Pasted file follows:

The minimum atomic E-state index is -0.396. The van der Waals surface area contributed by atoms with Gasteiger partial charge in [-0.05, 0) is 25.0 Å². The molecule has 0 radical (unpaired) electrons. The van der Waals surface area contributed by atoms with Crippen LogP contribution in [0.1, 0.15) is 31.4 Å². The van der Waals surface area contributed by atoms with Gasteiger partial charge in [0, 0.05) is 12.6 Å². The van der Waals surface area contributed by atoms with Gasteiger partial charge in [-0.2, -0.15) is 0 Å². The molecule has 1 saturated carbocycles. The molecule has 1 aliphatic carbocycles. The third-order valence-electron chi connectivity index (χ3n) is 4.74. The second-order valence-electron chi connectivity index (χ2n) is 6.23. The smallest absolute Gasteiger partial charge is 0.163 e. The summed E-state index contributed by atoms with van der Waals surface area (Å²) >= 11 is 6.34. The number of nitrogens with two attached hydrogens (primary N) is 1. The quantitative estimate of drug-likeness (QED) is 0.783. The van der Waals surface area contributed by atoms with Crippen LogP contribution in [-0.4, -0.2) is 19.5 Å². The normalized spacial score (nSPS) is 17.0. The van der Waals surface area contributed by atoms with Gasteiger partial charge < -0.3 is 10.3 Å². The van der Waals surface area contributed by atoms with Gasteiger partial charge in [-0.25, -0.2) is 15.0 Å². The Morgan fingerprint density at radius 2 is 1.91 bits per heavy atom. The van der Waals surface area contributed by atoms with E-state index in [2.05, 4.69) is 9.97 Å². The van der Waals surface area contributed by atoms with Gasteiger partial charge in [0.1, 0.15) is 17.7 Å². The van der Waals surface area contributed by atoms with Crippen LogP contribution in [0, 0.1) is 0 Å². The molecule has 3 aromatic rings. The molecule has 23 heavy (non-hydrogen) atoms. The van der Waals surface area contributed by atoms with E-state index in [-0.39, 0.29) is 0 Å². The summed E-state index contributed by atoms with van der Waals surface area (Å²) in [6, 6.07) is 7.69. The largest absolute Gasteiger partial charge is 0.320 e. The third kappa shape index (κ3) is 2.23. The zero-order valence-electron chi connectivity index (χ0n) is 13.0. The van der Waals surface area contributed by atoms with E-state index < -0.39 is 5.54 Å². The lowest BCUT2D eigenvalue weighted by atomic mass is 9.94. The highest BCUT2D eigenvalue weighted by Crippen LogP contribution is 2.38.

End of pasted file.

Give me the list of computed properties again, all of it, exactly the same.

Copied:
The minimum atomic E-state index is -0.396. The van der Waals surface area contributed by atoms with Gasteiger partial charge in [-0.05, 0) is 25.0 Å². The molecule has 0 radical (unpaired) electrons. The van der Waals surface area contributed by atoms with Crippen LogP contribution in [0.1, 0.15) is 31.4 Å². The van der Waals surface area contributed by atoms with Gasteiger partial charge in [0, 0.05) is 12.6 Å². The van der Waals surface area contributed by atoms with Gasteiger partial charge in [-0.2, -0.15) is 0 Å². The molecule has 1 saturated carbocycles. The molecule has 1 aliphatic carbocycles. The third-order valence-electron chi connectivity index (χ3n) is 4.74. The second-order valence-electron chi connectivity index (χ2n) is 6.23. The smallest absolute Gasteiger partial charge is 0.163 e. The summed E-state index contributed by atoms with van der Waals surface area (Å²) >= 11 is 6.34. The number of nitrogens with two attached hydrogens (primary N) is 1. The quantitative estimate of drug-likeness (QED) is 0.783. The van der Waals surface area contributed by atoms with Crippen LogP contribution in [-0.4, -0.2) is 19.5 Å². The normalized spacial score (nSPS) is 17.0. The van der Waals surface area contributed by atoms with Gasteiger partial charge < -0.3 is 10.3 Å². The van der Waals surface area contributed by atoms with Gasteiger partial charge in [-0.25, -0.2) is 15.0 Å². The Morgan fingerprint density at radius 2 is 1.91 bits per heavy atom. The van der Waals surface area contributed by atoms with E-state index in [2.05, 4.69) is 9.97 Å². The van der Waals surface area contributed by atoms with Gasteiger partial charge in [0.1, 0.15) is 17.7 Å². The van der Waals surface area contributed by atoms with Crippen LogP contribution in [0, 0.1) is 0 Å². The molecule has 3 aromatic rings. The molecule has 23 heavy (non-hydrogen) atoms. The van der Waals surface area contributed by atoms with E-state index in [-0.39, 0.29) is 0 Å². The summed E-state index contributed by atoms with van der Waals surface area (Å²) in [6, 6.07) is 7.69. The largest absolute Gasteiger partial charge is 0.320 e. The third kappa shape index (κ3) is 2.23. The zero-order valence-electron chi connectivity index (χ0n) is 13.0. The van der Waals surface area contributed by atoms with E-state index < -0.39 is 5.54 Å². The lowest BCUT2D eigenvalue weighted by atomic mass is 9.94. The highest BCUT2D eigenvalue weighted by Crippen LogP contribution is 2.38.